Atlas Shrugged: The Mocking

Wednesday, December 17, 2008

Let's Read Some Stupid

Advent, in spite of all that twinkly tinsel and lights, is a penitential season. Maggie Gallagher
No, it isn't. Spare me from all the Buckley Catholicism, because very few of you know what you are talking about.

I have a new story up on the ways in which the Blago scandal could damage the incoming Obama administration, even if no one on Team Obama has engaged in any pay-for-play dealings with Rod Blagojevich or his circle. Byron York


Obama did nothing wrong, but the Blago scandal could still damage him. Blago was taped saying that Obama will give him a pat on the head and send him home, but he could still be damaged. I fully expect eight years from now to read York predict that Obama could be seriously damaged by his post-presidency plans, and then liberals will be sorry they elected him.


I'm pretty sure there's never been a period in human history when certain people
haven't had this particular kind of unrealistic expectation when it comes to
love. We typically refer to those people as women, and they also happen to make
up a majority of rom-com-watchers. If there's a connection, it's that
women enjoy these films because these films show guys acting like women want
guys to act, i.e. irresponsible and hopeless at first before their love for the
female lead transforms them into stable, romantic (and telepathic) adults. Stephen Spruiell

I had no idea The Corner let 13-year-olds write for them.


Jesse Jackson Jr.'s loud protestations seem designed to assure the audience he was terrified of wiretap transcripts to come. Victor Davis Hanson

Dumbass.

3 comments:

clever pseudonym said...

The Corner is indeed written by adults. They're smug, self-centered know-it-alls who use phoney bravado to mask their insecurities, which is very much like a 13-year-old, so it's very easy to see how they can be mistaken for as much.

Julia Grey said...

I dunno. I didn't read the post in question, so I don't know what thesis he was hanging on that assertion about women's narrative preferences. But I think that a lot of the appeal of romantic comedy IS very much because of the scenario he outlines. It's essentially the plot of every romance novel ever written: Bad Boy is tamed by the love of a Good Woman. If you're the right woman and you love him enough, you can always bring him to his knees.

Male romances (aka "Westerns") revolve around the opposite notion: that even the love of a Good Woman CAN'T tame a Bad Boy. After he tastes of (doomed) love, he must always ride off into the sunset. Alone.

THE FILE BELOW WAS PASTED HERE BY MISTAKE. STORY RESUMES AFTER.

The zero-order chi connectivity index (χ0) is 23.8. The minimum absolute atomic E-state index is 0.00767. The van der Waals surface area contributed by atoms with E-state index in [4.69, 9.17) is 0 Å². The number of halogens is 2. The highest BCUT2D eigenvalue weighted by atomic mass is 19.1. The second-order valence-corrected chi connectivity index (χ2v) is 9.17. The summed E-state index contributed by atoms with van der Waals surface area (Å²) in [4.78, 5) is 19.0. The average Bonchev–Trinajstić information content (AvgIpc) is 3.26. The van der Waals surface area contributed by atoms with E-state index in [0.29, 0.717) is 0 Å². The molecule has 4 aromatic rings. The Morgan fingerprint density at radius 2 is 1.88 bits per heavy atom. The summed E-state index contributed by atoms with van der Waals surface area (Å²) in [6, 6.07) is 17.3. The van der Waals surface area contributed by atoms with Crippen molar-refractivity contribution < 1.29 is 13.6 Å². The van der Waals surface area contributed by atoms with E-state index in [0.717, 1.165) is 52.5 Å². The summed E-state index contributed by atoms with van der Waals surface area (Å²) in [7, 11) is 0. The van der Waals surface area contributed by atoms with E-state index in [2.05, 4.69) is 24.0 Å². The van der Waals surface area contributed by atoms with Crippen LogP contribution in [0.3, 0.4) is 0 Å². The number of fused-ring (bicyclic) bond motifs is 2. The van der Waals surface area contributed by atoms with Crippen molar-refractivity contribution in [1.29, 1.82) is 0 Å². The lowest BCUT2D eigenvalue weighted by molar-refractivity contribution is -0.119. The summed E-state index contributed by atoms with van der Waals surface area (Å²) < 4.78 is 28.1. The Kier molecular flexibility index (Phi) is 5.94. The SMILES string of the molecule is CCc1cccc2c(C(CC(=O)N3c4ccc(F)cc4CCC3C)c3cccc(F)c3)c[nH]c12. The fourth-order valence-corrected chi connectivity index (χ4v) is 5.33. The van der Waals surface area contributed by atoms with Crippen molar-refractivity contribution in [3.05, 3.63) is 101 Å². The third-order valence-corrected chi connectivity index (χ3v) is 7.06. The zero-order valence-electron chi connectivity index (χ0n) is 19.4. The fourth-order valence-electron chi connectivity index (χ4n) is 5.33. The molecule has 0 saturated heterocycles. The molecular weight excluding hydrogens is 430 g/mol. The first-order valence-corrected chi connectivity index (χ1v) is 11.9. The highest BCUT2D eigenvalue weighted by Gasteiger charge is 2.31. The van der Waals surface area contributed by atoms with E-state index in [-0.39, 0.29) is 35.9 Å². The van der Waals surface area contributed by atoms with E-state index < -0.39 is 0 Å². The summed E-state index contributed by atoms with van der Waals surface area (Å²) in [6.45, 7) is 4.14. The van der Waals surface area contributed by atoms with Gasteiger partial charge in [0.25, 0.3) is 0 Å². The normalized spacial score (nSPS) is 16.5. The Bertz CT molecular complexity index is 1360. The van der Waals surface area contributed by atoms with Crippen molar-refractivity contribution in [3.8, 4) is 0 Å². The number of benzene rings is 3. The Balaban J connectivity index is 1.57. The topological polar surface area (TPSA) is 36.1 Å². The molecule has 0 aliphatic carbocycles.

Of course, in both romance narratives, the Bad Boy is never all that bad after all. In Westerns he's usually just Dramatically Haunted, by a previous love that didn't work out or an incident of violence in which he didn't acquit himself well enough.

The man's flaws in classic Romance are usually excesses of a traditionally "masculine" virtues (too Honorable, Protective or Independent), or his behavior is the result of a mere misunderstanding that can be cleared up in a climactic revelation scene (after much entertaining angst). Romances can therefore be funny, whereas a true Western is always tragic. A man is what a man is, see, and a man has to do what a man has to do -- and that always means he has to Leave.

Noir fiction of the hardboiled detective variety, another "male romance" genre, has essentially the same theme: It Never Works Out With Women, although in noir it's because of HER, and in Westerns it's because of HIM.

I'm not saying these are realistic themes, or contribute positively to the modern American ethos, but I don't think he's wrong to say that women, even today, are more drawn to Tameable Lone Wolf kind of stories and men are more drawn to stories of Lone Wolves Who Can't Be Tamed.

Personally I like both kinds of fiction, but I'd never mistake them for lessons in living.

Susan of Texas said...

CP, maybe all libertarians stopped developing at 13--it would explain a lot.

Julia Grey, I believe he was talking about women wanting immature types that they can make them into the type of man they want. I agree many women want to tame a bad boy, but I don't thing they want "irresponsible and hopeless" men to trnasform them into "stable, romantic (and telepathic) adults." I think Spruiell is projecting, here.